Women ‘less likely to receive CPR in public’

Women are less likely to receive CPR compared to men in a public place, according to a new study (PA)
Women are less likely to receive CPR compared to men in a public place, according to a new study (PA)

Women are less likely than men to be given CPR if they fall unconscious and their heart stops beating in a public place, according to a new study.

Bystanders could be “worried about hurting or touching women” which may prevent them from delivering life-saving cardiopulmonary resuscitation (CPR) in the street or other public locations, academics suggested.

Researchers urged people to learn how to perform CPR and to give it “without hesitation” to anyone who needs it regardless of their gender, age or location.

A team of Canadian researchers set out to examine the assistance given to people when they go into cardiac arrest – when their heart suddenly stops beating.

They analysed data on more than 39,000 cardiac arrests which happened outside of a hospital setting in Canada and the US between 2005 and 2015.

Almost a quarter (23%) occurred in public locations. The patients had an average age of 67 and 29% of the cases were in women.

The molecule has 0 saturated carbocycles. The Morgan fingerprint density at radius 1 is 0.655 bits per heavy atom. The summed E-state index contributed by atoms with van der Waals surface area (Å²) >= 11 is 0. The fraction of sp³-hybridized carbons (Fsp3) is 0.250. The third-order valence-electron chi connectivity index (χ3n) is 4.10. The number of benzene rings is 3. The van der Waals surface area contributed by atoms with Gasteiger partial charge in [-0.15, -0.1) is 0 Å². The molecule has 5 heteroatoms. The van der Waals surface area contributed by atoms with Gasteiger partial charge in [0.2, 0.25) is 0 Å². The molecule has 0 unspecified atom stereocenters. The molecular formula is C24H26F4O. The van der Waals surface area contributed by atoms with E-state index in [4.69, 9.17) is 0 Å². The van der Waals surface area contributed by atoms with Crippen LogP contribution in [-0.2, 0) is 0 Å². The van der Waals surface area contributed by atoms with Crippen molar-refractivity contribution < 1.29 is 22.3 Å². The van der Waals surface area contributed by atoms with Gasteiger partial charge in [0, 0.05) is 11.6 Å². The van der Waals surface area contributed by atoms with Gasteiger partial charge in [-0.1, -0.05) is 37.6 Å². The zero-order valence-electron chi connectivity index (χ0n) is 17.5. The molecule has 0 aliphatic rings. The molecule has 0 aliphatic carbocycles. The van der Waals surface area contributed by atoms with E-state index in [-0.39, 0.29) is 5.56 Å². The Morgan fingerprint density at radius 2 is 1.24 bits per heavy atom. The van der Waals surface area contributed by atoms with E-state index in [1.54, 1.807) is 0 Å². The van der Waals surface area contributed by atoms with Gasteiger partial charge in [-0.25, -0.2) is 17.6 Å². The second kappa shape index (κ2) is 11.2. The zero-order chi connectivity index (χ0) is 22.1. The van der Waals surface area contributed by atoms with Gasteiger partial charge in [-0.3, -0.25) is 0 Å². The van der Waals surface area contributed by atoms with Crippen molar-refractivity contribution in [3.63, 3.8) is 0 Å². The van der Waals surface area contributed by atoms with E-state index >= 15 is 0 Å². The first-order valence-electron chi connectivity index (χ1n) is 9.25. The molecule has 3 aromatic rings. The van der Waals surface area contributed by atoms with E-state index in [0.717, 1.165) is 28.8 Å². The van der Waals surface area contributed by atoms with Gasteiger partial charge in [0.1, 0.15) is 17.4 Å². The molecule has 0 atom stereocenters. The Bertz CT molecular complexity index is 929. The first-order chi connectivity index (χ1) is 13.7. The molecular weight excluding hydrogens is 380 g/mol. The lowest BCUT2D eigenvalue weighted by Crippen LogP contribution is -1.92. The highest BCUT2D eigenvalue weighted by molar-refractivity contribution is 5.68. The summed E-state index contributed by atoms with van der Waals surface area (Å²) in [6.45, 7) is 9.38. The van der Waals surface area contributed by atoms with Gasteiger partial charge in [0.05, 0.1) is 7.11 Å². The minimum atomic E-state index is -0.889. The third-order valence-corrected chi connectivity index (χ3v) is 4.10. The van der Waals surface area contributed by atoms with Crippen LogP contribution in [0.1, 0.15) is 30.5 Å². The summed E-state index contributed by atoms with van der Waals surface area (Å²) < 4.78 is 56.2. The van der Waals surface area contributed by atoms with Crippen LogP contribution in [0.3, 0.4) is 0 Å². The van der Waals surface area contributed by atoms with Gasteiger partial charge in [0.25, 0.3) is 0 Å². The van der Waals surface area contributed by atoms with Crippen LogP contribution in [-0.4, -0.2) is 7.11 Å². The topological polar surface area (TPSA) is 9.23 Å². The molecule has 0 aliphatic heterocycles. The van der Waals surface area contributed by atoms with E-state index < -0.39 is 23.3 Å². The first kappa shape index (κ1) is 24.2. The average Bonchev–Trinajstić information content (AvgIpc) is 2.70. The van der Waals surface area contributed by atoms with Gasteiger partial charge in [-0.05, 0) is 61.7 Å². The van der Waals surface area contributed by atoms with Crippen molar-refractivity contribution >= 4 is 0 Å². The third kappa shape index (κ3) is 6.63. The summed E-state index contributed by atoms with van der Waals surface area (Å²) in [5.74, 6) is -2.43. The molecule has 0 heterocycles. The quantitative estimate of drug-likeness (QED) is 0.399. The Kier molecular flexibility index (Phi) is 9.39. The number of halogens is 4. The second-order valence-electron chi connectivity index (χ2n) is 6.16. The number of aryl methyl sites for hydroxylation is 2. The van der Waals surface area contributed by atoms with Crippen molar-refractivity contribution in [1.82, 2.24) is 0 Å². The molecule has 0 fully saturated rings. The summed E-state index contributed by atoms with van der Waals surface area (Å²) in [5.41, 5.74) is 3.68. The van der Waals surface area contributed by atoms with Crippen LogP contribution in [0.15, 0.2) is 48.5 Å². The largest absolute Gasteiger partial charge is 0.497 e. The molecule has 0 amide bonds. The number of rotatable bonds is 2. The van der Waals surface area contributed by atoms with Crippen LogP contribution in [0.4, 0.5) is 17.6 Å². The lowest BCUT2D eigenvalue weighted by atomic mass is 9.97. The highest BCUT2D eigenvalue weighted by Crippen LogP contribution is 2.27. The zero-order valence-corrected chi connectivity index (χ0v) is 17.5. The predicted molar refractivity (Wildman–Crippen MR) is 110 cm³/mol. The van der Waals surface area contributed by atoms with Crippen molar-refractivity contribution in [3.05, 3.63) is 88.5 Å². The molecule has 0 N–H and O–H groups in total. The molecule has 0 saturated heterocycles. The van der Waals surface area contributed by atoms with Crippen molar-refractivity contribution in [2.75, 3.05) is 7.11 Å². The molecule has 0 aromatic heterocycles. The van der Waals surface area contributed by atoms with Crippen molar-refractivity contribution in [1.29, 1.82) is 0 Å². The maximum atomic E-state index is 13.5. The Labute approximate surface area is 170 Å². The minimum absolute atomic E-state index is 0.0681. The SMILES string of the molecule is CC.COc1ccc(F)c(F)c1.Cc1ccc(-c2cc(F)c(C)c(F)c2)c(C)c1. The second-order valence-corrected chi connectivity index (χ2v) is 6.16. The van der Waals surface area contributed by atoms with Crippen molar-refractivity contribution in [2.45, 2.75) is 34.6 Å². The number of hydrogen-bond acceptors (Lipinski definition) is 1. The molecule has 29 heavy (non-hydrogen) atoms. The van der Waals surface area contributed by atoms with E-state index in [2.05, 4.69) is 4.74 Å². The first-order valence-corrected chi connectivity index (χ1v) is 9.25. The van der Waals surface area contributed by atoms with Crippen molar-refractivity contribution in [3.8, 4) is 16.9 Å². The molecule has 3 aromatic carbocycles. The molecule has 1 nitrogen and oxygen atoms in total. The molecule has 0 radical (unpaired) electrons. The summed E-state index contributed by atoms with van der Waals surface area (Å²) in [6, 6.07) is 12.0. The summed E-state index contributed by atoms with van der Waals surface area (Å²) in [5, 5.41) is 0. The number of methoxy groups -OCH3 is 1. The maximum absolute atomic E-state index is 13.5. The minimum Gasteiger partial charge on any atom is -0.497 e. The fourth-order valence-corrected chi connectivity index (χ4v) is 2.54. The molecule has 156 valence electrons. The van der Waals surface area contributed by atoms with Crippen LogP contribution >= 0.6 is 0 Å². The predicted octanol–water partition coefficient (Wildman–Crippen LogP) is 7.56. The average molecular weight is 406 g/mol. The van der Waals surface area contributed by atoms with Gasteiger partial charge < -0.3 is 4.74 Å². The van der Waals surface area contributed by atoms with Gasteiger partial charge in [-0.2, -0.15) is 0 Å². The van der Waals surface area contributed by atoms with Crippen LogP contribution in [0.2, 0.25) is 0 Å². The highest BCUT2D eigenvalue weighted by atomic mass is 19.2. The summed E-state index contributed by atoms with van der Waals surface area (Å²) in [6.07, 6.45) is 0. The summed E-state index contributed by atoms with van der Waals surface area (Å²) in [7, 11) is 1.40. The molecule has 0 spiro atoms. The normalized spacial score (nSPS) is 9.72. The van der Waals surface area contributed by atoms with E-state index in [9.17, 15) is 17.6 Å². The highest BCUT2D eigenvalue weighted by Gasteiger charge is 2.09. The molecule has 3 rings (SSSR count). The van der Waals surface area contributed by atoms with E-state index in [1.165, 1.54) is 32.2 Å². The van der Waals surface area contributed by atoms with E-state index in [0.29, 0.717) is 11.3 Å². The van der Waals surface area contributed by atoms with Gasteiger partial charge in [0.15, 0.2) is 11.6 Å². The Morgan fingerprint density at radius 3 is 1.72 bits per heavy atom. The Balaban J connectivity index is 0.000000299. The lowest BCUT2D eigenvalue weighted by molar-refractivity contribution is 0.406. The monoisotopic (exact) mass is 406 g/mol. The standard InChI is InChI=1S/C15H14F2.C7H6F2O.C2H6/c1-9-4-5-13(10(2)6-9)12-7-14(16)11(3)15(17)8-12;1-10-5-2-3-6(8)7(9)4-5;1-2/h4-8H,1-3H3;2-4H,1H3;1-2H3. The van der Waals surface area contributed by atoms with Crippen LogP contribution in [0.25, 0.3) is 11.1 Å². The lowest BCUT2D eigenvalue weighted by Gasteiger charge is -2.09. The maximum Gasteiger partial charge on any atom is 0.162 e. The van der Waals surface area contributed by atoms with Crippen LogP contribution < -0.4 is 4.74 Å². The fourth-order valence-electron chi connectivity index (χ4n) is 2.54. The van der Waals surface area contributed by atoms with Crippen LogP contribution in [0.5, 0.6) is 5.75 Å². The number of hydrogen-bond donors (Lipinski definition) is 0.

Only around half of patients (54%) received CPR from a bystander.

Researchers found that in public locations women were 28% less likely to receive CPR compared to men.

In homes and other private places gender did not appear to be linked to whether or not a person received CPR.

But the researchers found that older people were less likely to receive CPR in private locations, according to the study which is being presented to the European Emergency Medicine Congress in Barcelona.

With every 10-year increase in age, men were around 9% less likely to be given CPR during a cardiac arrest. Women were 3% less likely.

Presenting the study, Dr Sylvie Cossette from the Montreal Heart Institute research centre in Canada, said: “We carried out this study to try to uncover factors that might discourage people

from delivering CPR, including any factors that might deter people from giving CPR to a woman.

“We would like to study this issue in greater detail to understand what lies behind the difference. This could help us make sure that anyone who needs CPR gets it, regardless of gender, age or location.”

Co-author, Dr Alexis Cournoyer, from Hopital du Sacre-Coeur de Montreal in Canada, added: “In an emergency when someone is unconscious and not breathing properly, in addition to calling an ambulance, bystanders should give CPR. This will give the patient a much better chance of survival and recovery.

“Our study shows that women experiencing a cardiac arrest are less likely to get the CPR they need compared to men, especially if the emergency happens in public.

“We don’t know why this is the case. It could be that people are worried about hurting or touching women, or that they think a woman is less likely to be having a cardiac arrest.”